Andreas Grünwald and Christoph Nüßing
Technology Transactions, Germany, United Kingdom, Technology, Brussels, and Media + Entertainment
The existing European telecoms regulatory framework has not undergone any major amendments since 2009. The EU regulatory regime has been overtaken by technological and market changes. And, not only has the outdated regime failed to help the European telecoms sector to overcome the fragmentation of the EU into national markets but, even worse, an inconsistent implementation of EU rules at the Member State level has added to the regulatory uncertainty.
As a result, the European Commission now seeks to achieve a far-reaching overhaul of the current framework as part of its Digital Single Market (DSM) strategy. The new proposed rules would not only affect all operators and providers of traditional electronic communications networks and services, they would also make operators of “over the top” (OTT) communications services subject to telecoms regulation, e.g. services like messaging apps that are provided via the Internet.
The Commission launched its DSM strategy in May 2015. We have written a number of articles following the DSM’s progress: on its inception, one year in, and in 2017 following a mid-term review. The DSM strategy consists of three “pillars” and 16 “Key Actions”. The overhaul of the current European framework for electronic communications is part of Key Action 9.
As part of Key Action 9, the EU has already adopted a new regulation on net neutrality and on the elimination of roaming surcharges for mobile phone users traveling within the EU. These changes were part of the so-called Telecoms Single Market package of 2015 (Regulation (EU) 2015/2120). However, the Commission’s overall goal for Key Action 9 is an extensive overhaul of the entire telecoms regulatory framework that is not limited to specific issues such as net neutrality or roaming.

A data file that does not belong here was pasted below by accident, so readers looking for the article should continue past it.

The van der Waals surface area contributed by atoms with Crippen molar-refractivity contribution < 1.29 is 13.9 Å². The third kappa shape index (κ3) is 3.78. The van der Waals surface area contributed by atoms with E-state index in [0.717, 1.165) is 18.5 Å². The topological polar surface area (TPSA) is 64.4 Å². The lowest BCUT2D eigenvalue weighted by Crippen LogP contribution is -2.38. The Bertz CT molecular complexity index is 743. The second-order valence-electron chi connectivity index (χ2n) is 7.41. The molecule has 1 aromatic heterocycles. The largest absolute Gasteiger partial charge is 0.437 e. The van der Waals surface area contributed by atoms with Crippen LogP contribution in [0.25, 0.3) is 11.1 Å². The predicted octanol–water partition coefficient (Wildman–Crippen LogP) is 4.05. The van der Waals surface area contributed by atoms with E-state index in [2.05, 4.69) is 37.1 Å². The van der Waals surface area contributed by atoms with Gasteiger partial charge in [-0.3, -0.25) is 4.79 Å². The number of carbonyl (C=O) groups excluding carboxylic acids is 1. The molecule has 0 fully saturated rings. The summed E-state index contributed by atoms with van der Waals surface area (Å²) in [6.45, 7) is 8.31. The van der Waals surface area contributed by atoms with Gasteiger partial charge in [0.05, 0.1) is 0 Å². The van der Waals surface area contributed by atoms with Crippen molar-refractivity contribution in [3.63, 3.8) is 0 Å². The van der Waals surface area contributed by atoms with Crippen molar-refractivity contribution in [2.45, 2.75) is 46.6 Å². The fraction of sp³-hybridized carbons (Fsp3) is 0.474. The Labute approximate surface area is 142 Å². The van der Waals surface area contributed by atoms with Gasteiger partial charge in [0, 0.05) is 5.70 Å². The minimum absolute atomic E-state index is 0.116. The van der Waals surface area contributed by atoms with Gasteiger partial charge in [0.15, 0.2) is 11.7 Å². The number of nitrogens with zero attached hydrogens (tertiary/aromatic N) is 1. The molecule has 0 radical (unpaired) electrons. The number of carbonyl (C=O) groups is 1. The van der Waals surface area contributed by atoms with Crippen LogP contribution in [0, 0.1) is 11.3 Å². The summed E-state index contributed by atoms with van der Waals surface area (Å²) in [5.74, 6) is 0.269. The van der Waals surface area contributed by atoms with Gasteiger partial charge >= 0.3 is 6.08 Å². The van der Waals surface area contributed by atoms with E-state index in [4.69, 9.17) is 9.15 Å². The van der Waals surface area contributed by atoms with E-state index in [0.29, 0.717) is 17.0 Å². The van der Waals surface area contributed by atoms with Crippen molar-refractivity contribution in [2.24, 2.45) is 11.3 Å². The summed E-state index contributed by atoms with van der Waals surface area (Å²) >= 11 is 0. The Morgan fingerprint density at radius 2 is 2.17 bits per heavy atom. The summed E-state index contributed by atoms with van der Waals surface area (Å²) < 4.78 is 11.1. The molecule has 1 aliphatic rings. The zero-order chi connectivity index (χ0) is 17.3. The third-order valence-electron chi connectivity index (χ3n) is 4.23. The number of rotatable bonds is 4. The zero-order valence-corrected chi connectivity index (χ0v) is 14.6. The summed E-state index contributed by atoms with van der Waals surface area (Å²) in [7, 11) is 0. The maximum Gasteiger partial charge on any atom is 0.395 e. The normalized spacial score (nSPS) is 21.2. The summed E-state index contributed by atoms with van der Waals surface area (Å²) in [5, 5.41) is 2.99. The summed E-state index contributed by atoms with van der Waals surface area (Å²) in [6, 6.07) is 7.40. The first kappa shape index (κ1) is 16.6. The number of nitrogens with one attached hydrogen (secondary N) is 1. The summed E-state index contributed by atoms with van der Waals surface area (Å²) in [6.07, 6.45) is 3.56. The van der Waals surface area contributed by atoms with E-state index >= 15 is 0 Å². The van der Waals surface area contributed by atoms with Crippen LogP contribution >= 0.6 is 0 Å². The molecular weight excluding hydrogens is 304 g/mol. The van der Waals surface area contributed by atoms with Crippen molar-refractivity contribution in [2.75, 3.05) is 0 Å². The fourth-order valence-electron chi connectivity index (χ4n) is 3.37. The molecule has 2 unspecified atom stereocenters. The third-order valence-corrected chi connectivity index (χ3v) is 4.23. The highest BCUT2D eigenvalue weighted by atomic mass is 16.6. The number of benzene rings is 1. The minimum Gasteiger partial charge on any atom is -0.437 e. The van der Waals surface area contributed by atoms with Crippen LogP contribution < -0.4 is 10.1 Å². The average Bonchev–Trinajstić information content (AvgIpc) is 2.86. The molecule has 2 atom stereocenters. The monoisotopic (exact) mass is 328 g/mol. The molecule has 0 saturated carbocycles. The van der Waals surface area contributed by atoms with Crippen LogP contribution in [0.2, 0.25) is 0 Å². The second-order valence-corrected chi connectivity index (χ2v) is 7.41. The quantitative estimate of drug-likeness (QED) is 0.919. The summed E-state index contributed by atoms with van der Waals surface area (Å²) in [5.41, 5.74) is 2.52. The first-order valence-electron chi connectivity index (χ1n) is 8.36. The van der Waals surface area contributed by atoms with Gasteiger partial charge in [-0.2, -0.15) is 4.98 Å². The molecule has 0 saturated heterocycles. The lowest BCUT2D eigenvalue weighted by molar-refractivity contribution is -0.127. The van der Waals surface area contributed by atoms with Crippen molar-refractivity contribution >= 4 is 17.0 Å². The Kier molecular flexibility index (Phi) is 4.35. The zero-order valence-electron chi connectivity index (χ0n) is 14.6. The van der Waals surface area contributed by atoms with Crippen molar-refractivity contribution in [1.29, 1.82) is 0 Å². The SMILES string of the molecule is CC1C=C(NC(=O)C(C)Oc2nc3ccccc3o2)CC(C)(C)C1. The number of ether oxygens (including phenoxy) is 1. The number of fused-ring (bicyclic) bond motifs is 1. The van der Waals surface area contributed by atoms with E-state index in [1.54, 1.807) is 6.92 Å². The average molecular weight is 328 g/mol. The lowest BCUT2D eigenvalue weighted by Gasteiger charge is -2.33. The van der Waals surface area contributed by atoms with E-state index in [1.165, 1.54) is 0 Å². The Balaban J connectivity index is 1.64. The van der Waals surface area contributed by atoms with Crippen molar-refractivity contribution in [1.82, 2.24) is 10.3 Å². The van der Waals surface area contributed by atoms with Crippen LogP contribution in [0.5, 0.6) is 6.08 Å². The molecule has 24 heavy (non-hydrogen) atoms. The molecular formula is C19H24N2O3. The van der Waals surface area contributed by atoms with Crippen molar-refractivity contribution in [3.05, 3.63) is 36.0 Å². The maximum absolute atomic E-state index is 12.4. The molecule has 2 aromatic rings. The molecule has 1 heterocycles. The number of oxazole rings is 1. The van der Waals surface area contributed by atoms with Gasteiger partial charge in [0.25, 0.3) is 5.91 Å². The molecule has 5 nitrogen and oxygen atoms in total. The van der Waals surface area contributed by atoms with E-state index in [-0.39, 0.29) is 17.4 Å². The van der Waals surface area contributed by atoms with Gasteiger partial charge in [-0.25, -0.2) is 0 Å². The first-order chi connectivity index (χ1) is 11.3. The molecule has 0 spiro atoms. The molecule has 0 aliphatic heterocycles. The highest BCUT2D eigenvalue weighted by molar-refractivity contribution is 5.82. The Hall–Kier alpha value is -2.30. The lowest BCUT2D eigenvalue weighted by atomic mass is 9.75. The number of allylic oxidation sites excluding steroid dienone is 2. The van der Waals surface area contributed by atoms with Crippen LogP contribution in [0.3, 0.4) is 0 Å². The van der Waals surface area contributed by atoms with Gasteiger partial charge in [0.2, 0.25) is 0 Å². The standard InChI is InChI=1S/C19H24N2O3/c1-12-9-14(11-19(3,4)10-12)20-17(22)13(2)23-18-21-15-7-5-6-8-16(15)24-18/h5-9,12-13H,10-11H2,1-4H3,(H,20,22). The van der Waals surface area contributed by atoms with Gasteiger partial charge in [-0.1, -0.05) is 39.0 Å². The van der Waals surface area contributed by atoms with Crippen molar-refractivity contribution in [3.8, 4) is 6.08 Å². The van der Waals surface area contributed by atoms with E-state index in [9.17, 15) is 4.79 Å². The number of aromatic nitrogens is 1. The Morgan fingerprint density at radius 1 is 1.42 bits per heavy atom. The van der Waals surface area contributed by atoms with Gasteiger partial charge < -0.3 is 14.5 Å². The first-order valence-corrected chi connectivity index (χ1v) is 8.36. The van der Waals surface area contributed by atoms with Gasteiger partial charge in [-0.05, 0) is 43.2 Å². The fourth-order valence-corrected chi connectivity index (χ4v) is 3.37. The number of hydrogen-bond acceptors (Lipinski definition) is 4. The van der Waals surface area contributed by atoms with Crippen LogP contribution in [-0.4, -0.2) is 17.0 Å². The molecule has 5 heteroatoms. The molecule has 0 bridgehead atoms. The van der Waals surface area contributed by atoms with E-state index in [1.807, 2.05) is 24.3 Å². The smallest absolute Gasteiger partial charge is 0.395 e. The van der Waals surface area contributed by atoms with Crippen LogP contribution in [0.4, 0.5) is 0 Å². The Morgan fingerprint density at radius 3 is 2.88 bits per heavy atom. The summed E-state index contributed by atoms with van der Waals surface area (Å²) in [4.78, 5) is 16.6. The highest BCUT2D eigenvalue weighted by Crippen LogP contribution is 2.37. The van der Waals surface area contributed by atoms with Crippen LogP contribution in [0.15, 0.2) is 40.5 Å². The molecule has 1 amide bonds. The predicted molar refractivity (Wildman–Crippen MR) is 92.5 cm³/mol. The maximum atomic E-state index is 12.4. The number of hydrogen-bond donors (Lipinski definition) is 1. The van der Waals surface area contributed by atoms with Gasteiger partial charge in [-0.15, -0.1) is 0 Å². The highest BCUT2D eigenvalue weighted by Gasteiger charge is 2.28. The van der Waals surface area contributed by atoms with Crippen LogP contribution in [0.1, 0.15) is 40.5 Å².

The current regulatory framework consists of four separate directives originally adopted in 2002: the Access Directive (2002/19/EC), the Authorisation Directive (2002/20/EC), the Framework Directive (2002/21/EC), and the Universal Service Directive (2002/22/EC). This framework was most recently reviewed and underwent major amendments in 2009. However, this harmonised framework has not yet led to a European single market for telecoms networks and services. Instead, the sector has remained fragmented into separate national markets. In addition, the inconsistent implementation of the current framework into Member State law, and the equally inconsistent application of the law by the national regulatory bodies, resulted in regulatory uncertainty, especially for cross-border offerings and investments.
The Commission recognises that cross-border investments in the telecoms sector are necessary to achieve the ambitious broadband development goals proclaimed by the Commission and individual Member States. At the same time, the telecoms sector has undergone widespread structural changes in recent years, in particular due to the emergence of “new” communications services like messaging and other OTT services which threaten the business models of traditional telecoms providers.
Proposal of the EU Commission
Against this background, the Commission decided to review all of the existing legislation in the telecoms sector and, as a result, in September 2016 published a proposal for a new European Electronic Communications Code (EECC). This new Directive is intended to implement the EECC and incorporate, amend, and ultimately replace the current EU regulatory framework for the telecoms sector.
The Commission intends to achieve the following goals:
Key Issues Addressed by the Proposal
While the Commission aims to streamline and update the entire telecoms regulatory framework, there are three priority areas which the Commission regards as essential to encourage cross-border investments in high-speed broadband technology and next-generation mobile offerings, as well as the integration of new communications services into the regulatory framework:
The Commission regards access to high-speed broadband connections across the EU as an essential building block necessary to fully exploit innovative new technologies, such as cloud computing or the Internet of Things. European businesses will only be able to participate in the development of such new technologies and to efficiently apply them to their processes if they have access to the necessary broadband connections.